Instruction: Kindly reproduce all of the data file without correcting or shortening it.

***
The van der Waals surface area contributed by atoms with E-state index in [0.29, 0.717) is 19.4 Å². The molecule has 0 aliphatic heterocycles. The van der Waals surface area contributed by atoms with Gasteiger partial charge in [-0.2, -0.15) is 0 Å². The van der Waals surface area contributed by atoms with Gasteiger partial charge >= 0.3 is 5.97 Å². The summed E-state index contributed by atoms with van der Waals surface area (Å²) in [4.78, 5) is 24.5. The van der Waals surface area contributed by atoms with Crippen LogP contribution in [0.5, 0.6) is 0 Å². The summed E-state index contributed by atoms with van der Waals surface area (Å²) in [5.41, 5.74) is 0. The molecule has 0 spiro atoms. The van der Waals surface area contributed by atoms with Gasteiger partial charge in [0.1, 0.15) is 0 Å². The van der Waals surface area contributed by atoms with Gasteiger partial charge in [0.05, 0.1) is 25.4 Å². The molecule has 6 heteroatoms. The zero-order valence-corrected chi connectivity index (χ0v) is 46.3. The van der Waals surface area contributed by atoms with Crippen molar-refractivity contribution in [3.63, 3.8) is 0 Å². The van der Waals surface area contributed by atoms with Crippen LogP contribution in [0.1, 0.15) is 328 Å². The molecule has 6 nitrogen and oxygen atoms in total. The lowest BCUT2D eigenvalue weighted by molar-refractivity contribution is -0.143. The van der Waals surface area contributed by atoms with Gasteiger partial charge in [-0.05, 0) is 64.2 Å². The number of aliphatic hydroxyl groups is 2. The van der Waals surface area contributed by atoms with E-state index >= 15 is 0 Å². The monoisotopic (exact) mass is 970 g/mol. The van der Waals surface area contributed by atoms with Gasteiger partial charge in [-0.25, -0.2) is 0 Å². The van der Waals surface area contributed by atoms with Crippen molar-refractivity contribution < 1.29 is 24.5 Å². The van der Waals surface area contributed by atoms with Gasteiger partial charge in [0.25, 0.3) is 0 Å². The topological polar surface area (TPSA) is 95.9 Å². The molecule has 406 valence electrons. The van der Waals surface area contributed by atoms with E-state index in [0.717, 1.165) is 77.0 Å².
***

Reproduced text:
The van der Waals surface area contributed by atoms with E-state index in [0.29, 0.717) is 19.4 Å². The molecule has 0 aliphatic heterocycles. The van der Waals surface area contributed by atoms with Gasteiger partial charge in [-0.2, -0.15) is 0 Å². The van der Waals surface area contributed by atoms with Gasteiger partial charge >= 0.3 is 5.97 Å². The summed E-state index contributed by atoms with van der Waals surface area (Å²) in [4.78, 5) is 24.5. The van der Waals surface area contributed by atoms with Crippen LogP contribution in [0.5, 0.6) is 0 Å². The summed E-state index contributed by atoms with van der Waals surface area (Å²) in [5.41, 5.74) is 0. The molecule has 0 spiro atoms. The van der Waals surface area contributed by atoms with Gasteiger partial charge in [0.1, 0.15) is 0 Å². The van der Waals surface area contributed by atoms with Gasteiger partial charge in [0.05, 0.1) is 25.4 Å². The molecule has 6 heteroatoms. The zero-order valence-corrected chi connectivity index (χ0v) is 46.3. The van der Waals surface area contributed by atoms with Crippen molar-refractivity contribution in [3.63, 3.8) is 0 Å². The van der Waals surface area contributed by atoms with Crippen LogP contribution in [0.1, 0.15) is 328 Å². The molecule has 6 nitrogen and oxygen atoms in total. The lowest BCUT2D eigenvalue weighted by molar-refractivity contribution is -0.143. The van der Waals surface area contributed by atoms with Gasteiger partial charge in [-0.05, 0) is 64.2 Å². The number of aliphatic hydroxyl groups is 2. The van der Waals surface area contributed by atoms with E-state index >= 15 is 0 Å². The monoisotopic (exact) mass is 970 g/mol. The van der Waals surface area contributed by atoms with Gasteiger partial charge in [-0.25, -0.2) is 0 Å². The van der Waals surface area contributed by atoms with Crippen molar-refractivity contribution < 1.29 is 24.5 Å². The van der Waals surface area contributed by atoms with Gasteiger partial charge in [0.25, 0.3) is 0 Å². The topological polar surface area (TPSA) is 95.9 Å². The molecule has 406 valence electrons. The van der Waals surface area contributed by atoms with E-state index in [0.717, 1.165) is 77.0 Å².